Jobs' London appearance fuels European iPhone speculationA surprise appearance by Apple chief executive Steve Jobs in London this week is leading to speculation that Apple may be on the verge of inking a deal with at least one European iPhone carrier.
The Apple co-founder on Sunday could be seen browsing the company's flagship shop on Regent Street, according to ifoAppleStore. This immediately lead "to speculation that hes in town to finalize an exclusive iPhone contract with an undisclosed UK cellular carrier," the site reported.
ifo added that the Regent Street Concierge bar will be closed next Monday, July 16th, providing Jobs & Co. the perfect opportunity to announce a UK iPhone deal at the store.
Following an extremely successful iPhone launch in the United States, prospective European carriers are reportedly torn between the additional revenue the Apple handset would generate and the strict set of concessions Apple is demanding in return.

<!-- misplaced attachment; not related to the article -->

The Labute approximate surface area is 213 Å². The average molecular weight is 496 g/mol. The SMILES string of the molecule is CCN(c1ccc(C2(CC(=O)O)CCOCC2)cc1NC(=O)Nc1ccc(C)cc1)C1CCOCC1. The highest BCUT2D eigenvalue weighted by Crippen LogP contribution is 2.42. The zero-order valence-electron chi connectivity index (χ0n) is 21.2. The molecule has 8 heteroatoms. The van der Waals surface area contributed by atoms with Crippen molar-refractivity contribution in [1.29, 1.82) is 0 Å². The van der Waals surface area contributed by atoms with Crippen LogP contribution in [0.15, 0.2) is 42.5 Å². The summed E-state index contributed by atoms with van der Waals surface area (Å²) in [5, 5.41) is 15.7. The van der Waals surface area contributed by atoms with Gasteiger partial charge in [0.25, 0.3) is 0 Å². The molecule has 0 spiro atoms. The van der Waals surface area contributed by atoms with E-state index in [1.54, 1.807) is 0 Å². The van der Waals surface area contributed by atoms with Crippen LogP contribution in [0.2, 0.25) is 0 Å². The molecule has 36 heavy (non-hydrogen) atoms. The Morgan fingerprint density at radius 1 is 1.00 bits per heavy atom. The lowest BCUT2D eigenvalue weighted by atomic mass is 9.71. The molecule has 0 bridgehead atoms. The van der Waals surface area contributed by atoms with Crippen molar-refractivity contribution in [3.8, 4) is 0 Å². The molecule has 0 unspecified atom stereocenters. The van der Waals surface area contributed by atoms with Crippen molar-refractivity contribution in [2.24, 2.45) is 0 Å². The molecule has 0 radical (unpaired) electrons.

In particular, a report issued by Current Analysis last month singled out Orange as a likely shoo-in for the iPhone contract in Europe given it's significant EDGE coverage in the region. The report, however, went on to cite unnamed sources from several European carriers who said that they had spoken to Apple and found the company "unbelievably arrogant, making demands that simply cannot be justified, no matter how hot the product is."
For its part in the ongoing speculation, American Technology Research has cited its own sources in saying Vodafone —with a vast subscriber base in excess of 200 million —stands the greatest chance of landing a full-blown European iPhone contract. A recent peak into the resource files of Apple's latest iTunes update appears to confirm that consensus, having revealed pre-placed "default carrier" images for both Vodafone and T-Mobile.
Last week, the Rheinische Post confidently stated that Deutsche Telekom's mobile phone unit T-Mobile had clinched a deal to bring the Apple handset specifically to Germany. At the same time, a report by the Times Online claimed that O2 had secured the exclusive rights to offer iPhone in the UK.
O2, however, quickly denied the Times' report, leaving Vodafone as a potential candidate to provide iPhone to parts of Europe.
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